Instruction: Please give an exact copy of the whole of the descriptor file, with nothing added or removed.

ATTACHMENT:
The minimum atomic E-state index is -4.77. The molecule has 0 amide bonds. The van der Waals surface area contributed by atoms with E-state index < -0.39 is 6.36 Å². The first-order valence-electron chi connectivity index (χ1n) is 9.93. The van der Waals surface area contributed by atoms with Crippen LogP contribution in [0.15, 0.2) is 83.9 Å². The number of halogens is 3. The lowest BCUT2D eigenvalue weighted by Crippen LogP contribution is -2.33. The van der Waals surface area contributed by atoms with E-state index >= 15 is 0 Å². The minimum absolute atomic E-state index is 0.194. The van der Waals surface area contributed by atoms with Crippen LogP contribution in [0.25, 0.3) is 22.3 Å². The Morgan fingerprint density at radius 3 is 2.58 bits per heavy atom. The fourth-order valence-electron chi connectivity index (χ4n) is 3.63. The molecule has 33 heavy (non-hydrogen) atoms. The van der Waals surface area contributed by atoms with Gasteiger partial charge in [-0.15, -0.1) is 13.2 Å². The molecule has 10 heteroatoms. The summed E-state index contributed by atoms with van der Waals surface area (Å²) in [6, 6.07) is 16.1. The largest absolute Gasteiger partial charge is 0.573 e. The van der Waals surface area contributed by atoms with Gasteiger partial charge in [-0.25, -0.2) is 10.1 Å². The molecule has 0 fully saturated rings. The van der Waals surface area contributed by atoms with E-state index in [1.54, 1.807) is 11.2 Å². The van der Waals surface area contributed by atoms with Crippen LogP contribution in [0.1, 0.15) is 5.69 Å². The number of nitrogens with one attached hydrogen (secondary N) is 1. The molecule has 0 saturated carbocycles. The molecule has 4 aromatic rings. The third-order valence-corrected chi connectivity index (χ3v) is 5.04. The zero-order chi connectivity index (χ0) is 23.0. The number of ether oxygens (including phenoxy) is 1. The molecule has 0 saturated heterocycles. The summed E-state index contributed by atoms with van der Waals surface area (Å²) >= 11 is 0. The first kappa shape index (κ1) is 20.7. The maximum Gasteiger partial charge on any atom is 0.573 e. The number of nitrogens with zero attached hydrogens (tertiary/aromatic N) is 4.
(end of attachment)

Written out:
The minimum atomic E-state index is -4.77. The molecule has 0 amide bonds. The van der Waals surface area contributed by atoms with E-state index < -0.39 is 6.36 Å². The first-order valence-electron chi connectivity index (χ1n) is 9.93. The van der Waals surface area contributed by atoms with Crippen LogP contribution in [0.15, 0.2) is 83.9 Å². The number of halogens is 3. The lowest BCUT2D eigenvalue weighted by Crippen LogP contribution is -2.33. The van der Waals surface area contributed by atoms with E-state index >= 15 is 0 Å². The minimum absolute atomic E-state index is 0.194. The van der Waals surface area contributed by atoms with Crippen LogP contribution in [0.25, 0.3) is 22.3 Å². The Morgan fingerprint density at radius 3 is 2.58 bits per heavy atom. The fourth-order valence-electron chi connectivity index (χ4n) is 3.63. The molecule has 33 heavy (non-hydrogen) atoms. The van der Waals surface area contributed by atoms with Gasteiger partial charge in [-0.15, -0.1) is 13.2 Å². The molecule has 10 heteroatoms. The summed E-state index contributed by atoms with van der Waals surface area (Å²) in [6, 6.07) is 16.1. The largest absolute Gasteiger partial charge is 0.573 e. The van der Waals surface area contributed by atoms with Gasteiger partial charge in [-0.25, -0.2) is 10.1 Å². The molecule has 0 fully saturated rings. The van der Waals surface area contributed by atoms with E-state index in [1.54, 1.807) is 11.2 Å². The van der Waals surface area contributed by atoms with Crippen LogP contribution in [0.1, 0.15) is 5.69 Å². The number of nitrogens with one attached hydrogen (secondary N) is 1. The molecule has 0 saturated carbocycles. The molecule has 4 aromatic rings. The third-order valence-corrected chi connectivity index (χ3v) is 5.04. The zero-order chi connectivity index (χ0) is 23.0. The number of ether oxygens (including phenoxy) is 1. The molecule has 0 saturated heterocycles. The summed E-state index contributed by atoms with van der Waals surface area (Å²) >= 11 is 0. The first kappa shape index (κ1) is 20.7. The maximum Gasteiger partial charge on any atom is 0.573 e. The number of nitrogens with zero attached hydrogens (tertiary/aromatic N) is 4.